The Sportsman’s Show takes place Feb. 18 and 19 from 9 a.m. to 4 p.m. and the Seneca Allegany Casino & Hotel Bridal Show takes place Feb. 26 from noon to 4 p.m. T he Sportsman’s Show features the latest in archery, firearms, sporting goods and fishing equipment from 150 dealers and experts inside a 20,000 squarefoot exposition space. A pistol permit clerk will be on site and guests will have opportunities to buy, sell and trade items. The cost to enter the show is $7 per person. More information is available by contacting Jim Buck, show chairman, at 716-569-6810 or visiting www.nfcshows.com <http://www.nfcshows.com/> .
2012 BRIDAL SHOW : February 26th, Seneca Allegany Events Center
Page 8 ~ The Villager ~ February
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Mill Street Gallery Opens in Ellicottville on February 25, 2012
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Mill Street Gallery and Studios will feature the work of area artists Barbara Fox, Sean Huntington and Nance Jackson
Denise Royer, Freelance Writer Coming soon to 42 Mill Street in Ellicottville, New York, Mill Street Gallery and Studios will feature workspace and a gallery showroom for regional artists Sean Huntington, Nance Jackson and Barbara Fox. The Grand Opening is taking place Saturday, February 25 from noon-9:00 p.m., with an opening reception from 6:00 p.m.-9:00 p.m. Beginning February 26, regular business hours will be Thursday-Sunday from noon5:00 p.m., or by appointment. Huntington, Fox and Jackson have known each other for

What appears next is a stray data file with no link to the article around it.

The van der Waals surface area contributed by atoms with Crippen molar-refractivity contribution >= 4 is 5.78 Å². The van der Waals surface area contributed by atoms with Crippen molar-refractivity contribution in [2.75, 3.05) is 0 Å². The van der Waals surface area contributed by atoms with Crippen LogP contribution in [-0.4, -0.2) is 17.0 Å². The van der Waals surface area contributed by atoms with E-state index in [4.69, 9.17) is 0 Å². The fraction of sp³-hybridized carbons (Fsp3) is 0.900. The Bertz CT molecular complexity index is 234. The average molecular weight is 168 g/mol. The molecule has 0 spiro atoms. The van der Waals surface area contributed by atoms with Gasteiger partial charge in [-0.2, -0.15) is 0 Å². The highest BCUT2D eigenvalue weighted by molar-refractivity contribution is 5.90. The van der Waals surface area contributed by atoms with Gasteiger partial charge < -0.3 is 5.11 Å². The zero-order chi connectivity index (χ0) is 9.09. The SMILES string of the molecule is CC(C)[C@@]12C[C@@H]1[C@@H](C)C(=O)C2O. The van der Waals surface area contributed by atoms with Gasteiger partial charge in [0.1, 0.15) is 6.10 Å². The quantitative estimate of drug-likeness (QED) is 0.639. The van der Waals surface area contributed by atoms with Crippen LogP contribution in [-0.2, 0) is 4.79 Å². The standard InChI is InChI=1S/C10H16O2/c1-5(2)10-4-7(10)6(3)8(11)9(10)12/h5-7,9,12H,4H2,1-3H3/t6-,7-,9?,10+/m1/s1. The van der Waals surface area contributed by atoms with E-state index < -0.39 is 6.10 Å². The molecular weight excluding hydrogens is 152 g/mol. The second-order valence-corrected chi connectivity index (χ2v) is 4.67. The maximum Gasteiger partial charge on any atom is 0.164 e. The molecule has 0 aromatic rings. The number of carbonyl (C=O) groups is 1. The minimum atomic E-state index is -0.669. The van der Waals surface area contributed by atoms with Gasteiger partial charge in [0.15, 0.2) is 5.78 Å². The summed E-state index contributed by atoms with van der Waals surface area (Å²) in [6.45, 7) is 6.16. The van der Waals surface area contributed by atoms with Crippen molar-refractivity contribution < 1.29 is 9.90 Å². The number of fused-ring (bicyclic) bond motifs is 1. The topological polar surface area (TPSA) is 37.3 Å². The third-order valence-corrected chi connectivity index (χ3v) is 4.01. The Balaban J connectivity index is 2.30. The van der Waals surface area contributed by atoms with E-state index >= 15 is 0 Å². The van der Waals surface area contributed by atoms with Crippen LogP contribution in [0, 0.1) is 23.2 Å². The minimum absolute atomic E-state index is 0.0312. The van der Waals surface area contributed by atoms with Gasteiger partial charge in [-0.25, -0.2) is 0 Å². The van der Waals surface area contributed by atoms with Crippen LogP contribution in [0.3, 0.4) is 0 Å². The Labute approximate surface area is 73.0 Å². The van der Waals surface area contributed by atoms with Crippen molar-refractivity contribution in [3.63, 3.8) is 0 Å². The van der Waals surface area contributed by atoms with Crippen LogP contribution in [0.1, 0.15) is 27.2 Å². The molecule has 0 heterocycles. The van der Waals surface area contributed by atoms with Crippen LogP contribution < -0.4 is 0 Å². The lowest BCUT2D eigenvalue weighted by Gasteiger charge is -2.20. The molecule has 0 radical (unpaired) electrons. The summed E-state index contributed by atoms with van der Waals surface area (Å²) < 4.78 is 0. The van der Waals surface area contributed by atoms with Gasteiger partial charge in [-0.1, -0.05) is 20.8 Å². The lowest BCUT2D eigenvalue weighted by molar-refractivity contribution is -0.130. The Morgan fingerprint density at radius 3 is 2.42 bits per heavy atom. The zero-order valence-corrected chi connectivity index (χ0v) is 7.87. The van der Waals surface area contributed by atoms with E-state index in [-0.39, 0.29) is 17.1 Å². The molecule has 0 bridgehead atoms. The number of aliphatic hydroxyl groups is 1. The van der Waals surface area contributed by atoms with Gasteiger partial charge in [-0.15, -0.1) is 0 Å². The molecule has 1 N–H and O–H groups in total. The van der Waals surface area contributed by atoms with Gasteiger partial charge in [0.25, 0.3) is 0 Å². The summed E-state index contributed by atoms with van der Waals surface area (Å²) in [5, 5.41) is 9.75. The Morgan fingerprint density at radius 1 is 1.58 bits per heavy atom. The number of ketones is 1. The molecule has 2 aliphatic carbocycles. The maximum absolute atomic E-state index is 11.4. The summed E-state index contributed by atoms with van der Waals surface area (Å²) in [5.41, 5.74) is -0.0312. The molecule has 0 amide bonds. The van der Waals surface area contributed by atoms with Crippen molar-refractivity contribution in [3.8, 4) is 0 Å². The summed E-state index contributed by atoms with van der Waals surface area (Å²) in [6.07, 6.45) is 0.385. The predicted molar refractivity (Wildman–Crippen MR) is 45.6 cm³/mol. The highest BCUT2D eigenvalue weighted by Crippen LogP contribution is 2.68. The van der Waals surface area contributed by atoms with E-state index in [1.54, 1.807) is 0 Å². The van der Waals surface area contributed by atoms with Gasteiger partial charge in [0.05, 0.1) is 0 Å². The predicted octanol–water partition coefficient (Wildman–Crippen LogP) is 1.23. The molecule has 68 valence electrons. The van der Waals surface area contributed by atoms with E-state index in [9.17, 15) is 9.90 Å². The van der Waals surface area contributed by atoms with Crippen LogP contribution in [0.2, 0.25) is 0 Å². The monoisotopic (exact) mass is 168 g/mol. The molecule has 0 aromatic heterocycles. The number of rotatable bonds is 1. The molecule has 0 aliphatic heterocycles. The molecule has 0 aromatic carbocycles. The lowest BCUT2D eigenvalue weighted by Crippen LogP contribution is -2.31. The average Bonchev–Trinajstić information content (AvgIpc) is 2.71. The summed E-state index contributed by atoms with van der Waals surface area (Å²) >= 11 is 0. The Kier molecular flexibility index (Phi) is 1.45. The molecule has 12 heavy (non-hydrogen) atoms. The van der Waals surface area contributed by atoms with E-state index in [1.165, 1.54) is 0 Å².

several years, having met through the Cattaraugus County Arts Council. Sean had the idea to open the gallery, which is just a short walk out of town up Mill Street. When he asked Barbara and Nance to collaborate with him, they jumped at the idea. The three artists typically spend a lot of time alone in their studios, so this new workspace will be very exciting for them as they will “not only have exposure to a new audience, but will be able to feed off of each other’s energy,” said Nance. Each artist has their own unique style, but you can see in their work a mutual passion for vibrant color and a fresh approach to the images they
Raised in Bradford, Pennsylvania and now living in Great Valley, New York, Sean is primarily a landscape painter known for his large-scale watercolor portraits of trees and the abstract shapes created by them. In addition to getting the Mill Street Gallery ready for its grand opening, he is currently wrapping up his latest exhibit - “A Walk Among the Hills” at Holiday Valley’s Tamarack Club in Ellicottville, which runs until February 22. Barbara was born and raised in California, but has lived in Western New York for nearly 20 years. Her favorite medium is watercolor and she is nationally recognized for her vivid and unique style. In addition to her realistic still life and floral pieces, Barbara also paints and draws portraits, figures and landscapes, and is a coin designer for the United States Mint. Nance paints stunning modern landscapes in acrylics and combined media. While she occasionally works from photos, she prefers to work intuitively. Nance is from Salamanca and currently lives in Little Valley, New York. For locals and visitors alike, the Mill Street Gallery and Studios presents a welcome opportunity to see some of the newest and best pieces from these distinct artists, as well as the chance to watch them at their craft. For more information, visit www.millstgallery.com or call (716) 244-3806.
New Board of Trustees
• Carry Out Available! • Great Menu!
Archbishop Walsh Academy and Southern Tier Catholic School